Ken Widelski believes setting goals and consistency is the key to success; in life, when fitness training, and living with Klinefelter syndrome.
An avid fitness enthusiast, 43-year-old Ken Widelski was born in Glen Cove, New York. He was an only child to happily married parents. Ken was a popular kid who played sports, and made friends easily. School was a little more challenging, as he had some reading comprehension issues, but overall, things were good. His math and science skills were strong, so he focused on them academically, and got by in the other subjects.
Then puberty hit, changing Ken’s world. From around the age of thirteen or fourteen, he knew something was wrong. As others developed around him, he was markedly different. He was tall and skinny, with no muscle mass and a voice that still hadn’t dropped. The students at his private Catholic school noticed. They hurled slurs at him, and questioned his sexuality.
These differences made him a “target for bullies”. He had a particularly difficult incident with
something a teacher said that traumatized him. To avoid being bullied, he started hiding. He was adrift in many regards. Ken recognized he felt different but couldn’t pinpoint why, and that no medical professionals found anything odd about his development, didn’t help. Though he had physicals and could see he had issues with genital and muscular development, no provider mentioned he may have a problem. This left him confused. He developed gynecomastia (often painful swelling in the breast tissue of men) and was told by doctors it would clear up as he got older.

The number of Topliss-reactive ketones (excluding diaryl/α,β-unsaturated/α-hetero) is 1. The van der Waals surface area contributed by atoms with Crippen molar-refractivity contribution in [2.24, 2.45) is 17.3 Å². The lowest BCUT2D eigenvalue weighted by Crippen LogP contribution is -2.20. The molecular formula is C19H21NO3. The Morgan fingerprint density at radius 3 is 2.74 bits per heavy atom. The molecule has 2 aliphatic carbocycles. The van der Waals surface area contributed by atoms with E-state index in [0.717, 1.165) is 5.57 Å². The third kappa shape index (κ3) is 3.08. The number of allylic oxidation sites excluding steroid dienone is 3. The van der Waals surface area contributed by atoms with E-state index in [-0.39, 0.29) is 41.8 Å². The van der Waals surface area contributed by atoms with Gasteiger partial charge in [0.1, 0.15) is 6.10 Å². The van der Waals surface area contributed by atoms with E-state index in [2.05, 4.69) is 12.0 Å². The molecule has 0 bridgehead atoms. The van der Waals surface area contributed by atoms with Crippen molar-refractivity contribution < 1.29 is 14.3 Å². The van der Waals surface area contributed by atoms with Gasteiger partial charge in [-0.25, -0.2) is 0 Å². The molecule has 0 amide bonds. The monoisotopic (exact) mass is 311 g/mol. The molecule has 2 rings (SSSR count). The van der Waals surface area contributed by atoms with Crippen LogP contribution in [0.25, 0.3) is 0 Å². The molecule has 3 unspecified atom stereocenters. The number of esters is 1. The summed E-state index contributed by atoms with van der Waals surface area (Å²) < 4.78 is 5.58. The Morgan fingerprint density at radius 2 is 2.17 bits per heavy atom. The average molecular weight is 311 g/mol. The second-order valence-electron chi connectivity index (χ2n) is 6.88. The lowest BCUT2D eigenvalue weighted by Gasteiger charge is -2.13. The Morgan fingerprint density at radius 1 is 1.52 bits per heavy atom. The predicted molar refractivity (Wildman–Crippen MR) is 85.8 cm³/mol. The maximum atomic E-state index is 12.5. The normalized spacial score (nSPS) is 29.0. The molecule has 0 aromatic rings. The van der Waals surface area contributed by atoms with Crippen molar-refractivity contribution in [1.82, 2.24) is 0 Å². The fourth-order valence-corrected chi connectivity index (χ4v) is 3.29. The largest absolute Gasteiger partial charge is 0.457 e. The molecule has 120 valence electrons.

As a teen, Ken was angry. The once-happy child was tired of being bullied. He internalized the things he heard, and felt inadequate. This caused him to retreat further into himself, and by high school, he had disengaged. He quit sports, something he regrets today, and adopted a strategy of just getting through until graduation. He hid what was happening from his parents. Ken spent the years anxiously and alone wondering, “what was wrong with him”.